Ryan Braun is suspended for the rest of the year, which means a 65 game suspension. Those 65 games will cost him about $3.5 million.
It’s an absolute steal for Braun, methinks.
Partially because of what he could have faced. If you believe the reports which have flown hither and tither for the past few weeks, Major League Baseball was bound to bring the hammer down on Braun. Maybe 100 games! Maybe life! I doubt it actually would have come to that, and if it did, Braun could have fought hard against it, even if it was only to try to force some compromise. But now he doesn’t do that and Major League Baseball gets a pretty big head on a pretty tall pike.
Why didn’t he do that? Probably because the league had him dead to rights. But there are two other reasons why this works out as the best case scenario in what is overall a bad situation for the former NL MVP.
First, it’s a nice time for a break. Braun’s season has been riddled with injuries and the Brewers season has turned into a pretty depressing slog. The team wasn’t going to do anything this year and Braun was going to probably have nagging injuries which would keep him from doing anything to cut out and put in the personal scrapbook. Now, with his suspension limited to one season, he can get healthy, take the winter off and come back fresh in spring training 2014. It’s a win for him in that narrow regard and a win for Brewers fans who don’t have to face parts of multiple seasons without their best players.
Financially, though, now is the time for Braun to take his medicine. People may not realize it, but Braun is a pretty low-paid superstar at the moment. His 2013 salary: about $10 million. That’s part of a structured long term extension he signed in 2011 which has things really starting to escalate from 2016 through 2020, when he’ll make around $19 million. Sixty-five games at his rate right now is way better than 50 games — or less — next year.
Obviously this is not any sort of actual win for Braun. He’s suspended and his name is Mudd for the rest of his career. But he’ll be back to being a regular baseball player next season. And a highly paid one at that.
Andrew Baggarly of the Mercury News reports that the Giants have signed catcher Nick Hundley. It’s a major league deal worth $2 million.
Hundley, who is 33, but who seems like he’s been in the bigs for about 27 years, hit .260/.320/.439 with 10 homers in 83 games for the Rockies last season. Obviously he will be the backup given the presence of Buster Posey.
Major League Baseball has experienced inconsistent progress in its efforts at promoting diversity and social responsibility in recent years despite making it a league priority. Today it has announced several changes in its leadership structure in these areas, with Commissioner Manfred saying, “As the sport of Jackie Robinson and Roberto Clemente, we have a responsibility to uphold and honor their legacies, especially in ensuring that our sport and business practices are as inclusive, diverse and socially-conscious as possible.”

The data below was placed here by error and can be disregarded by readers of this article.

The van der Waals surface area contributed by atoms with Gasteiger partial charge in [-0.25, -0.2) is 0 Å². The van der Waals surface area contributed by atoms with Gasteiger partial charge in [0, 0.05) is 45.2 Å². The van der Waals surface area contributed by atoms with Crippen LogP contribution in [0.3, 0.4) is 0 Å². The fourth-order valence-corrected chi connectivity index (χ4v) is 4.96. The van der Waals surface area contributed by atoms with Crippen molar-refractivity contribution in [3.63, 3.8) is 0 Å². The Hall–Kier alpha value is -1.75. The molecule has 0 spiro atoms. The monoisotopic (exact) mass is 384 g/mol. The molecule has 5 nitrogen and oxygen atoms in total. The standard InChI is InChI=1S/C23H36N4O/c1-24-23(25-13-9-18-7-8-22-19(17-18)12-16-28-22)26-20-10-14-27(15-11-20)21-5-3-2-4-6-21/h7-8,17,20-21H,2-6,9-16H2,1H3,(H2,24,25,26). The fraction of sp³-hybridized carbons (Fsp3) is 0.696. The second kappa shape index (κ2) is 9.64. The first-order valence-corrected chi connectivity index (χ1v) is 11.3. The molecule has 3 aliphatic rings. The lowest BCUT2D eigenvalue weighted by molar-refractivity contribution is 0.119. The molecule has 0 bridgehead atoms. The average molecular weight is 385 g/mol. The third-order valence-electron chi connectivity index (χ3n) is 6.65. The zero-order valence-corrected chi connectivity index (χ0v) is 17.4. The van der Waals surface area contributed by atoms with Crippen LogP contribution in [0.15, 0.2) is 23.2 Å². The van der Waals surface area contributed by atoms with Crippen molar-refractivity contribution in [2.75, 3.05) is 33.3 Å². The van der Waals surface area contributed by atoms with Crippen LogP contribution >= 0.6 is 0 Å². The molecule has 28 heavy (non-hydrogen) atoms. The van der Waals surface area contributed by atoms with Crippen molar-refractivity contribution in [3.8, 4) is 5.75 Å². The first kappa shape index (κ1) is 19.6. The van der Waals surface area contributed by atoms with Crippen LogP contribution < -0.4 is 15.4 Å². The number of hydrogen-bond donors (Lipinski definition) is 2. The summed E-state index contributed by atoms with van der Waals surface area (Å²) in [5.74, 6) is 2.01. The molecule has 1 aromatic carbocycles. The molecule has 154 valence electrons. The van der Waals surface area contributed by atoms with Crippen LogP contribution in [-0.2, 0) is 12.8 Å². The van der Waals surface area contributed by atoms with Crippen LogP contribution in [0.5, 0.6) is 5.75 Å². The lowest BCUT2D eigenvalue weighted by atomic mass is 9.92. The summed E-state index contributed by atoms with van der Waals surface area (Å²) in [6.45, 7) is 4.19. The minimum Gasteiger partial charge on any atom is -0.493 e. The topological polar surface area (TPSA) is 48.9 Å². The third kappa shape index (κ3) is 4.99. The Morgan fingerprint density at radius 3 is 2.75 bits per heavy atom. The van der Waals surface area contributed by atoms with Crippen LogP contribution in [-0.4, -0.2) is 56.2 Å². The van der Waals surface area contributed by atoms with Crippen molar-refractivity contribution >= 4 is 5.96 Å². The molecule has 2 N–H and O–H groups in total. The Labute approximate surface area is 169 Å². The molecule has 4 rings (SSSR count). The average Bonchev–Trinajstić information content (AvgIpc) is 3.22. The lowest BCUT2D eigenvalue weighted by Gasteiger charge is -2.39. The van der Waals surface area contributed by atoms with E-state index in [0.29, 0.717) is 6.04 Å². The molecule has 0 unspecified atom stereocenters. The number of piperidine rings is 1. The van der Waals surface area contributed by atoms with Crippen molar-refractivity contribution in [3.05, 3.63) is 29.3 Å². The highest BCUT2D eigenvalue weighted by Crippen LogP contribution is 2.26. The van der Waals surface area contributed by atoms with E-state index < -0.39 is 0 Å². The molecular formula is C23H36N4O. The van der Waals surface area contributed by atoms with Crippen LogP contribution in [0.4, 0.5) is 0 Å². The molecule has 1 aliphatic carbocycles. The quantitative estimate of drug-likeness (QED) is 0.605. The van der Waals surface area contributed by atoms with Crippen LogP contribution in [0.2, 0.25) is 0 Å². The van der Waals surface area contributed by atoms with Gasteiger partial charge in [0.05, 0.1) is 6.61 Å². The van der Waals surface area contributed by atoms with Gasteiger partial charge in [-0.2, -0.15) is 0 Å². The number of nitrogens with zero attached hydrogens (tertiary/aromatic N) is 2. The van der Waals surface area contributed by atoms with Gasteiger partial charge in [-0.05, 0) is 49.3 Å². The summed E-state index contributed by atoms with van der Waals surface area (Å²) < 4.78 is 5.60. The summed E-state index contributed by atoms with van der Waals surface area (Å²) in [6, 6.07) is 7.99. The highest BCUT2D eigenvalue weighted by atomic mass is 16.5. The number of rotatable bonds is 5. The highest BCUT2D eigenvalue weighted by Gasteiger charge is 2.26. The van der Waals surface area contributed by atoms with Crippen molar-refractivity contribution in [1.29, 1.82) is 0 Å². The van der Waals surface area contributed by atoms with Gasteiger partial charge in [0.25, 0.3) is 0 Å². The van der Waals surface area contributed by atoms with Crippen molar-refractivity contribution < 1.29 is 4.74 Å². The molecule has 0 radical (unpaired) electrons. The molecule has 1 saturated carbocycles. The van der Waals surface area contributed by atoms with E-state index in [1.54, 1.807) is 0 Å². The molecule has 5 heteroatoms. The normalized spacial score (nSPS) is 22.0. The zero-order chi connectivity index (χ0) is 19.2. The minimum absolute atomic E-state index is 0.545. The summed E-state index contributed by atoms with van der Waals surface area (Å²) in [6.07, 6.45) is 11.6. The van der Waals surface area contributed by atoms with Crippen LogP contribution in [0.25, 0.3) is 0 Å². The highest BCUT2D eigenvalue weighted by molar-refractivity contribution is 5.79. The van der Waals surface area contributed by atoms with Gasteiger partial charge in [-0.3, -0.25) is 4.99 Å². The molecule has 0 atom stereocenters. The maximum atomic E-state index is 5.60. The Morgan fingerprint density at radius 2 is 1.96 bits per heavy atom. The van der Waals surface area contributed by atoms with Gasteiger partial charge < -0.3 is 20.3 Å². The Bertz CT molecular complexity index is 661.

To that end:
- Billy Bean has been promoted to Vice President and Special Assistant to the Commissioner. This is a newly-created and elevated position in which Bean will continue his efforts at promoting human rights issues important to Major League Baseball, with a particular focus on LGBT and anti-bullying efforts. He has done such work since 2014 as its Ambassador for Inclusion, but putting him at the vice presidential level and having him answer directly to Commissioner Manfred increases his profile and that of his mission;
- Renée Tirado, has been promoted to Vice President of Talent Acquisition and Diversity & Inclusion. Tirado had previously served as Senior Director of Recruitment. She will direct the implementation of recruitment plans and procedures to support MLB’s staffing objectives and will oversee MLB’s Diversity Pipeline Program. As you may recall, Major League Baseball has struggled mightily in these effort in recent years, and has admitted as much; and
- Melanie LeGrande has been promoted to Vice President of Social Responsibility. She previously served as MLB’s Director of Community Affairs. Her job will be to develop and enhance the initiatives that support MLB’s position in the community and oversee MLB’s community investments, nonprofit/non-governmental organization partnerships, large-scale disaster relief efforts and employee volunteer engagement.
Manfred said, “the promotions of Billy, Renée and Melanie reflect our commitment to have strong, innovative leadership in place that aligns our industry objectives with a desire to be effective corporate citizens.”
While all of these are current employees who have served in roughly similar roles. A business’ organizational chart says much about how much that business values various functions and initiatives. In keeping with Manfred’s comments, that all three of these people have been promoted to the vice presidential level is a strong signal from MLB about what it wants.
Now all it has to do is follow through and get what it wants.